Result

      We showed that high collagen XI expression is associated with high risk of recurrence in the UHN cohort of 165 NSCLC patients (hazard ratio= 1.97, 95% confidence interval 1.09-3.56, P<0.026). Surprisingly, CAF embedded in a mix of collagen I/XI matrix failed to reorganize the collagen matrix as efficient as embedded CAFs in only collagen I matrix and displayed inhibition of migration in presence of collagen XI. In contrast, collagen XI greatly enhanced invasion of lung adenocarcinoma H1975 cells in a mix collagen matrix with a different invasion pattern compared to H1975 cell invasion in collagen I. Although integrin α11 expression correlates with collagen XI expression in NSCLC, this integrin bound poorly to collagen XI. Instead we found integrin α2 and DDR1 to interact with collagen type XI (Kd=5nM and Kd=24nM, respectively). Knockout of integrin α2 or DDR1 in H1975 cells suppressed collagen XI-increased invasion in a collagen I/XI matrix, indicating that both collagen receptors are required to mediate collagen XI effect on lung adenocarcinoma dissemination.

      Conclusion

      We showed that the presence of collagen XI in NSCLC stroma could enhance lung adenocarcinoma dissemination via integrin α2 and DDR1. Thus, targeting these two collagen receptors may be a new strategy to improve the outcome of lung cancer.

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      P3.03-29 - The Prognostic Effect of Tumor Mutation Burden and Smoking History in Resected EGFR Mutant Non-Small Cell Lung Cancer (Now Available) (ID 13199)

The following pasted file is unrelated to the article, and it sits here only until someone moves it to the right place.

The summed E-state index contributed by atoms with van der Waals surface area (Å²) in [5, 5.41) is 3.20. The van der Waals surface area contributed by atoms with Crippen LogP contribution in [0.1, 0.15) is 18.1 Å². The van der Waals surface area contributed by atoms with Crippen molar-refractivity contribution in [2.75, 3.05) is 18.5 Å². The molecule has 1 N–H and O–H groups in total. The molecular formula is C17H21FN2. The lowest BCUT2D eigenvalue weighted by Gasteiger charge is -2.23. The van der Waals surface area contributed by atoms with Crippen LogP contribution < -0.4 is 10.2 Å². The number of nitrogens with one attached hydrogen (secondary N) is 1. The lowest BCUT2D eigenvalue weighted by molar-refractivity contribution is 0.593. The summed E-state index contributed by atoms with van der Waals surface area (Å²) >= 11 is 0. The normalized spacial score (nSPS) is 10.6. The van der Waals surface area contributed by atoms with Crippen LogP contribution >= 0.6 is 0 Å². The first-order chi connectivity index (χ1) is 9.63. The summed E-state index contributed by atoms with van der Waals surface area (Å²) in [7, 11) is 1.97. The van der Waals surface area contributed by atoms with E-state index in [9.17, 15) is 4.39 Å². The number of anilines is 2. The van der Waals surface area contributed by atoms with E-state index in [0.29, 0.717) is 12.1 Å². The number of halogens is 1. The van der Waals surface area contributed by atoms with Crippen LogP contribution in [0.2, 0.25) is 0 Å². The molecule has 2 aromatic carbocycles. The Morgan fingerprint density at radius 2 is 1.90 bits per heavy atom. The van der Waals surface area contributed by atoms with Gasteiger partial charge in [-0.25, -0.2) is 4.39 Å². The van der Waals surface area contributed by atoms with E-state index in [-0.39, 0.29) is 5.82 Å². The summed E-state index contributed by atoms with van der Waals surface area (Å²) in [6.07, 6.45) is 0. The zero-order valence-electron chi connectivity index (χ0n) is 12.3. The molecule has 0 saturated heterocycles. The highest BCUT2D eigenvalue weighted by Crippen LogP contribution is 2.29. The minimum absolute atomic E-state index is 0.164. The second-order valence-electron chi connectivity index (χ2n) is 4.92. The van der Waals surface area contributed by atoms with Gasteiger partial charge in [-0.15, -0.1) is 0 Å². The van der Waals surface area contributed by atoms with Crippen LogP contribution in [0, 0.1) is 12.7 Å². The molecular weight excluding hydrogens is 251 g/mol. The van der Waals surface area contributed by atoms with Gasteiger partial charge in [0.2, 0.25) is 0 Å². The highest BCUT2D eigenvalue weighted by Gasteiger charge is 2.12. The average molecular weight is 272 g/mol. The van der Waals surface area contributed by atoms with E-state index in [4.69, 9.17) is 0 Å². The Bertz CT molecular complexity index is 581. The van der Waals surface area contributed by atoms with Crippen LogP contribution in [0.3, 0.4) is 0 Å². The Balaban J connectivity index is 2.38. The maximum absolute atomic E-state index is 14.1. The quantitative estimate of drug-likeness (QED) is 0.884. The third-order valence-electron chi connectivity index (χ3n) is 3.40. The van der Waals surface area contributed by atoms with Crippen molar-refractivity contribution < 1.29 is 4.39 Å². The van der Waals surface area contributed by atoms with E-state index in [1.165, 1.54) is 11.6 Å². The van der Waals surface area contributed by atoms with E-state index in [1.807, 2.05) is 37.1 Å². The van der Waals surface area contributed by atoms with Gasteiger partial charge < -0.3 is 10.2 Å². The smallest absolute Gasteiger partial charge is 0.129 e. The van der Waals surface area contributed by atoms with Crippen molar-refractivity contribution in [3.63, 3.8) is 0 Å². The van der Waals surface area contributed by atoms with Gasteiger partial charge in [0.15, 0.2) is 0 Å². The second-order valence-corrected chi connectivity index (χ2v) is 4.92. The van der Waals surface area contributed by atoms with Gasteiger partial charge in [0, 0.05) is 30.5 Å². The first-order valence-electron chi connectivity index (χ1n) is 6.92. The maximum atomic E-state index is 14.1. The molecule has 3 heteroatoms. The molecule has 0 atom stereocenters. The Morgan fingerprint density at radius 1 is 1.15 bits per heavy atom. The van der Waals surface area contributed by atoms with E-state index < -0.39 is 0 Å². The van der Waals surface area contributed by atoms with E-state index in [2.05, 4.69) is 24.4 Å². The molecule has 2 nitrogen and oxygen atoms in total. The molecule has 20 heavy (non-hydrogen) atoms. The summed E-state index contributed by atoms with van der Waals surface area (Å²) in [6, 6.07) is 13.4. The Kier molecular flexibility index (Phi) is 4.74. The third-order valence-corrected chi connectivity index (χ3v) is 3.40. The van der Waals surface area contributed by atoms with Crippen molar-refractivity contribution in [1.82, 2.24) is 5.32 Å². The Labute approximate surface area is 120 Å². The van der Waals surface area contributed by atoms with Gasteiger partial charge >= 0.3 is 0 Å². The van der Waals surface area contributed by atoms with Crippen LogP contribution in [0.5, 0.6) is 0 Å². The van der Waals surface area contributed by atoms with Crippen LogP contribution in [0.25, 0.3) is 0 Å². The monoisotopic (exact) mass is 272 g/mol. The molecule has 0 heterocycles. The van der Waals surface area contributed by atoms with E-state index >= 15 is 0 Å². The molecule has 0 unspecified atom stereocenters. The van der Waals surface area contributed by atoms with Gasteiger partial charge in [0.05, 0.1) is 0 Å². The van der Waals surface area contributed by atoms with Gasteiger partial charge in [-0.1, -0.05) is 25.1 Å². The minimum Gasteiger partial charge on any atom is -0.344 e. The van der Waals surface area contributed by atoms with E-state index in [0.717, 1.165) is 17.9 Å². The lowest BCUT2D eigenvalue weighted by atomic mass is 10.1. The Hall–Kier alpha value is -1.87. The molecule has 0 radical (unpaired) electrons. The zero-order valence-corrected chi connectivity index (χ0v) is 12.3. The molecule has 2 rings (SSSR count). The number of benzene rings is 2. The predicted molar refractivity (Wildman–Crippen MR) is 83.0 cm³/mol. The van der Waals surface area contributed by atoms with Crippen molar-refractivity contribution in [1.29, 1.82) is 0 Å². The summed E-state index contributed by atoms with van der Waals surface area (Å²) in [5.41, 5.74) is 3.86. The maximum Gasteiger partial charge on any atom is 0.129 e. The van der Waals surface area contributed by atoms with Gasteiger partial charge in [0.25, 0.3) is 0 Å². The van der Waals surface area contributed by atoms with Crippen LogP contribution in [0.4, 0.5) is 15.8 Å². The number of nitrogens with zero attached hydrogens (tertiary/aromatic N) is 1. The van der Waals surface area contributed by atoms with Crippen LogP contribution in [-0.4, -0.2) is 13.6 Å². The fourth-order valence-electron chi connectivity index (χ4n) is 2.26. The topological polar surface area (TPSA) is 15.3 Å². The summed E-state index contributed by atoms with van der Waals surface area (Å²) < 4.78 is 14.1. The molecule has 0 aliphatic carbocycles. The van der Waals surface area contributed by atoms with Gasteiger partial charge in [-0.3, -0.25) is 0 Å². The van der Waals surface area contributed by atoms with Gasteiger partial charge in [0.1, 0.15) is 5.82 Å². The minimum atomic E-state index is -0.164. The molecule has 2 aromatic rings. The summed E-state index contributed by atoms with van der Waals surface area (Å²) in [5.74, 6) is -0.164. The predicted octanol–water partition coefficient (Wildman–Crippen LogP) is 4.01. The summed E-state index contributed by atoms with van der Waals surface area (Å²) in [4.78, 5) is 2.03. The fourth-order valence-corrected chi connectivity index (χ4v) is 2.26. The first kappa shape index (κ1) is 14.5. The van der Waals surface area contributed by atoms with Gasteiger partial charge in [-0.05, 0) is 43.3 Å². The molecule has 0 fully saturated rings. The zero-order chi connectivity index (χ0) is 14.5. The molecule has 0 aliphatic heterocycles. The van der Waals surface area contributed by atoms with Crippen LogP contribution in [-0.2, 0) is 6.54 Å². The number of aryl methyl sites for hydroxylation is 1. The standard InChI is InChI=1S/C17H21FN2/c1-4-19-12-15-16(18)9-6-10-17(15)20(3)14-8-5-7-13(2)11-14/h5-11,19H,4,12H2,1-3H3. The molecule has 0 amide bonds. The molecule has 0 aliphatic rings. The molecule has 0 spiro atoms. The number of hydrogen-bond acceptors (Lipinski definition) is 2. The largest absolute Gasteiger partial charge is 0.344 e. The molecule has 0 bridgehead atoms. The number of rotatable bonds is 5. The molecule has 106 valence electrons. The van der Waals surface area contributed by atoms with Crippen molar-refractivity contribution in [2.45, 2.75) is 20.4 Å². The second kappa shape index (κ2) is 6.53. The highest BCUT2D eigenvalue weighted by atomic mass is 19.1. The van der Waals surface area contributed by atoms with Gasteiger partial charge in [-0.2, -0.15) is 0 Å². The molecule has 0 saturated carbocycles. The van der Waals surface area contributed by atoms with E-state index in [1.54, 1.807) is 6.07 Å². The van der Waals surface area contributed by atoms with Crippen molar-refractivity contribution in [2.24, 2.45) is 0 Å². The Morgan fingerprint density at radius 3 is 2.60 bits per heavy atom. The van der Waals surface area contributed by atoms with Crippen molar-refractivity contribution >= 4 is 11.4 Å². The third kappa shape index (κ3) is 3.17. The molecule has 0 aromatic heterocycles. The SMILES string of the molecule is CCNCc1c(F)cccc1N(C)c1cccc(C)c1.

12:00 - 13:30  |  Author(s): Melania Pintilie

      • Abstract
      • Slides

      Background

      Although EGFRm NSCLC occurs mainly in non-smoking patients, most series report 20%-35% of cases in current or previous smokers. Broad molecular profiling of EGFRm NSCLC in smokers has not been reported.

      Method

      Surgically resected primary EGFR exon 19, 20 and 21 mutated NSCLC tumors from 106 patients were molecularly profiled by whole exome sequencing using the Illumina HiSeq2000 platform. Alignment and variant discovery analysis was performed according to GATK best practices workflow; 74 sequenced to a mean coverage of 65.1x. Demographics and outcomes were compared for smokers and non-smokers (non-S), and by mutation profile.

      Result